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United States v. Pena-Marquez

United States District Court, D. New Mexico

March 28, 2017

LUIS CARLOS PENA-MARQUEZ, Movant,
v.
UNITED STATES OF AMERICA, Respondent.

          MEMORANDUM OPINION AND ORDER

          JAMES G. CARR UNITED STATES DISTRICT JUDGE

         THIS MATTER is before the Court on the Motion Under 28 U.S.C. § 2255 to Vacate, Set Aside or Correct Sentence by a Person in Federal Custody filed by Movant, Luis Carlos Pena-Marquez, on April 27, 2016. (CV Doc. 1; CR Doc. 19). In his Motion, Pena-Marquez makes three arguments: (1) that his conviction was obtained by a plea of guilty which was unlawfully induced or not made voluntarily or with understanding of the charge and the consequences of the plea; (2) that he received ineffective assistance of counsel; and (3) that he was denied the right of appeal. (CV Doc. 1 at 2-4; CR Doc. 19 at 2-4). The Court determines that Pena Marquez knowingly and voluntarily entered into the plea agreement, that he received effective assistance of counsel, and that he waived his appeal right in the plea agreement. Therefore the Court denies Pena-Marquez's § 2255 Motion.

         I. FACTUAL AND PROCEDURAL BACKGROUND

         In 2015, Luis Carlos Pena-Marquez was charged with Reentry of a Removed Alien in violation of 8 U.S.C. §§ 1326(a) and (b). (CR Doc. 10). Pena Marquez pled guilty under a Fast Track Plea Agreement on November 16, 2015. (CR Doc. 13). The plea agreement provided that Pena-Marquez would receive an offense level reduction for acceptance of responsibility and an additional offense level reduction pursuant to U.S.S.G. § 5K3.1. (CR Doc. 13). Under U.S.S.G. § 2L1.2, Pena-Marquez's base offense level was 8 (Presentence Report (“PSR”) at ¶ 10). Pena-Marquez was assessed a 16-level increase based on his prior felony drug trafficking conviction in Arizona. (PSR at ¶¶ 11, 24). After the 3-level reduction for acceptance of responsibility and a 4-level reduction under U.S.S.G. § 5K3.1, Pena-Marquez's total offense level was 17. (PSR at ¶ 19). His total criminal history score was six, establishing a criminal history category of III. (PSR at ¶ 27). The advisory guideline range was 30 to 37 months of imprisonment. (PSR at ¶ 50).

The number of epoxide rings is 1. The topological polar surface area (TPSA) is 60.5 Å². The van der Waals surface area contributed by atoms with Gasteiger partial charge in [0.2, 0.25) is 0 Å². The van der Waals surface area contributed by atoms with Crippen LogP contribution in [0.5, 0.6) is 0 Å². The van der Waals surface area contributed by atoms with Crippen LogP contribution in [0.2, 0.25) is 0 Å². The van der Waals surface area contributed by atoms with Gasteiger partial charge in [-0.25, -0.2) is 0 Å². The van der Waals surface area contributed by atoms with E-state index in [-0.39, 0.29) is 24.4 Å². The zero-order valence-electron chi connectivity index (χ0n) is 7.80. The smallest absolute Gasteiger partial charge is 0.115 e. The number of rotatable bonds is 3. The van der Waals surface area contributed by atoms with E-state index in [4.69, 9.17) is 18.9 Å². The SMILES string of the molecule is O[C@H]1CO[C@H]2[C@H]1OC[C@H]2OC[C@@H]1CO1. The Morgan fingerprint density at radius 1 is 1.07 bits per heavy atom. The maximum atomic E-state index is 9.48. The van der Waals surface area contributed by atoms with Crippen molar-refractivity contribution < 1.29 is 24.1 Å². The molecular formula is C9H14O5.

In the Fast Track Plea Agreement, Pena-Marquez also agreed to waive “the right to appeal the defendant's conviction(s) and any sentence, including any fine, at or under the maximum statutory penalty authorized by law, ” as well as “any collateral attach to the defendant's conviction(s) and any sentence including any fine, pursuant to 28 U.S.C. §§§ 2241, 2255, or any other extraordinary writ, except on the issue of counsel's ineffective assistance.” (CR Doc. 13 at 6). At the plea hearing, the Court and defense counsel reviewed the terms of the Fast Track Plea Agreement with Pena-Marquez, and he stated that he understood the plea agreement. (Doc. 10-1 at 1-13).

         On February 22, 2016, the Court accepted the Fast Track Plea Agreement and sentenced him to 30 months imprisonment. (CR Doc. 17, 18). Based on his arrest for unauthorized reentry, the Arizona Probation Office filed a petition to revoke his supervised release in the Arizona District Court. The petition was transferred to New Mexico. The Court sentenced Pena-Marquez to twelve months imprisonment, with nine months to be served concurrently with and three months to be served consecutive to his sentence in CR 15-04047 JGC. (See CR 16-01028 WJ, Doc. 5, 17).